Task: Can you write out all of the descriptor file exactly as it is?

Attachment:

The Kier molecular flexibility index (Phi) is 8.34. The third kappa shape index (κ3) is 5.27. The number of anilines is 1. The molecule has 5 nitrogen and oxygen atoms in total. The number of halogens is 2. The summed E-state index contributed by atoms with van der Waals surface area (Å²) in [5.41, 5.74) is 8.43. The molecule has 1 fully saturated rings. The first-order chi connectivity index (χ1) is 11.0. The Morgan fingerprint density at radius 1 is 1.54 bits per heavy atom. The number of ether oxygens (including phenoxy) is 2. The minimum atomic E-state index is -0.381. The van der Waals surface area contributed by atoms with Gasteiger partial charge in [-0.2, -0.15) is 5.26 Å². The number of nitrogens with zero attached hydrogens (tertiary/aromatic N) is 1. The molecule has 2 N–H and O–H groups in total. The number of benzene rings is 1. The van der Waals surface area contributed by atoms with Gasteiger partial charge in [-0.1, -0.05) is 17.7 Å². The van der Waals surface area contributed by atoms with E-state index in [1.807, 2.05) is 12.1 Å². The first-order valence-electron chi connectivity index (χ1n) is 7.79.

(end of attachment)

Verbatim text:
The Kier molecular flexibility index (Phi) is 8.34. The third kappa shape index (κ3) is 5.27. The number of anilines is 1. The molecule has 5 nitrogen and oxygen atoms in total. The number of halogens is 2. The summed E-state index contributed by atoms with van der Waals surface area (Å²) in [5.41, 5.74) is 8.43. The molecule has 1 fully saturated rings. The first-order chi connectivity index (χ1) is 11.0. The Morgan fingerprint density at radius 1 is 1.54 bits per heavy atom. The number of ether oxygens (including phenoxy) is 2. The minimum atomic E-state index is -0.381. The van der Waals surface area contributed by atoms with Gasteiger partial charge in [-0.2, -0.15) is 5.26 Å². The number of nitrogens with zero attached hydrogens (tertiary/aromatic N) is 1. The molecule has 2 N–H and O–H groups in total. The number of benzene rings is 1. The van der Waals surface area contributed by atoms with Gasteiger partial charge in [-0.1, -0.05) is 17.7 Å². The van der Waals surface area contributed by atoms with E-state index in [1.807, 2.05) is 12.1 Å². The first-order valence-electron chi connectivity index (χ1n) is 7.79.